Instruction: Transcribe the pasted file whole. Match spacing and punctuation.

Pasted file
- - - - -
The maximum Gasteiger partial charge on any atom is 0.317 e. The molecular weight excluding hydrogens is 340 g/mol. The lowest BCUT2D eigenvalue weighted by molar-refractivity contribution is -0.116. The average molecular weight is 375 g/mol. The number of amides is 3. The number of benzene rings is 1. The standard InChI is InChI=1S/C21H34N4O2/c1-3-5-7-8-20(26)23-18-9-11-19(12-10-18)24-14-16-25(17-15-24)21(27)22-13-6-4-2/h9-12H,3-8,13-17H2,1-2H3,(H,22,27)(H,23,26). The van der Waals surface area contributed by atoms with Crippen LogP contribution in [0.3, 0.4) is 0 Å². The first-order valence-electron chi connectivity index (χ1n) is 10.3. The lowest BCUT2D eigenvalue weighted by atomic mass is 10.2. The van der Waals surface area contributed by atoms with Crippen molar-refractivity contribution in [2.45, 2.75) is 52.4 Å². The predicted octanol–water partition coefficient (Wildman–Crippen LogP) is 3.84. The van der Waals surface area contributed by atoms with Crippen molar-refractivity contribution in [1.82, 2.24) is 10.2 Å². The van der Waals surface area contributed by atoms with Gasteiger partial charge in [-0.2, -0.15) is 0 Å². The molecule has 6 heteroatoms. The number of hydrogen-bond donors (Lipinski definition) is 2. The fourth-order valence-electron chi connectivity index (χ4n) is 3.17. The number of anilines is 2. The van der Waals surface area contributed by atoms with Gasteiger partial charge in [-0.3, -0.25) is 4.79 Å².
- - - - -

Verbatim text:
The maximum Gasteiger partial charge on any atom is 0.317 e. The molecular weight excluding hydrogens is 340 g/mol. The lowest BCUT2D eigenvalue weighted by molar-refractivity contribution is -0.116. The average molecular weight is 375 g/mol. The number of amides is 3. The number of benzene rings is 1. The standard InChI is InChI=1S/C21H34N4O2/c1-3-5-7-8-20(26)23-18-9-11-19(12-10-18)24-14-16-25(17-15-24)21(27)22-13-6-4-2/h9-12H,3-8,13-17H2,1-2H3,(H,22,27)(H,23,26). The van der Waals surface area contributed by atoms with Crippen LogP contribution in [0.3, 0.4) is 0 Å². The first-order valence-electron chi connectivity index (χ1n) is 10.3. The lowest BCUT2D eigenvalue weighted by atomic mass is 10.2. The van der Waals surface area contributed by atoms with Crippen molar-refractivity contribution in [2.45, 2.75) is 52.4 Å². The predicted octanol–water partition coefficient (Wildman–Crippen LogP) is 3.84. The van der Waals surface area contributed by atoms with Crippen molar-refractivity contribution in [1.82, 2.24) is 10.2 Å². The van der Waals surface area contributed by atoms with Gasteiger partial charge in [-0.2, -0.15) is 0 Å². The molecule has 6 heteroatoms. The number of hydrogen-bond donors (Lipinski definition) is 2. The fourth-order valence-electron chi connectivity index (χ4n) is 3.17. The number of anilines is 2. The van der Waals surface area contributed by atoms with Gasteiger partial charge in [-0.3, -0.25) is 4.79 Å².